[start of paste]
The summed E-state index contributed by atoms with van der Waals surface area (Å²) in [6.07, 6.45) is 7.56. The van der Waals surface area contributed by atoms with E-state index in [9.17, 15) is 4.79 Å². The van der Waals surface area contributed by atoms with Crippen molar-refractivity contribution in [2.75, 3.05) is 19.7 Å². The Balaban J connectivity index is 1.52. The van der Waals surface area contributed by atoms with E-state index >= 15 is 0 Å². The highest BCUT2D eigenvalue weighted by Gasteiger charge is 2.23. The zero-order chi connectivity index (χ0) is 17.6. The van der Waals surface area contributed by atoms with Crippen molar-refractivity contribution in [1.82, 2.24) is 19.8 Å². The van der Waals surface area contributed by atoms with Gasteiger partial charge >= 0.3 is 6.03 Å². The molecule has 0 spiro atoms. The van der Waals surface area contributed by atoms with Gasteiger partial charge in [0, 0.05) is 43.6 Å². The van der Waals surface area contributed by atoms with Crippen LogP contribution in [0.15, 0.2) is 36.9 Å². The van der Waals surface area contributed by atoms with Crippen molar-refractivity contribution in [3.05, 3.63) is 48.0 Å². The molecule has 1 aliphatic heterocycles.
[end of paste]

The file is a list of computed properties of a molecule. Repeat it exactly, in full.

The summed E-state index contributed by atoms with van der Waals surface area (Å²) in [6.07, 6.45) is 7.56. The van der Waals surface area contributed by atoms with E-state index in [9.17, 15) is 4.79 Å². The van der Waals surface area contributed by atoms with Crippen molar-refractivity contribution in [2.75, 3.05) is 19.7 Å². The Balaban J connectivity index is 1.52. The van der Waals surface area contributed by atoms with E-state index >= 15 is 0 Å². The highest BCUT2D eigenvalue weighted by Gasteiger charge is 2.23. The zero-order chi connectivity index (χ0) is 17.6. The van der Waals surface area contributed by atoms with Crippen molar-refractivity contribution in [1.82, 2.24) is 19.8 Å². The van der Waals surface area contributed by atoms with Gasteiger partial charge >= 0.3 is 6.03 Å². The molecule has 0 spiro atoms. The van der Waals surface area contributed by atoms with Gasteiger partial charge in [0, 0.05) is 43.6 Å². The van der Waals surface area contributed by atoms with Crippen LogP contribution in [0.15, 0.2) is 36.9 Å². The van der Waals surface area contributed by atoms with Crippen molar-refractivity contribution in [3.05, 3.63) is 48.0 Å². The molecule has 1 aliphatic heterocycles.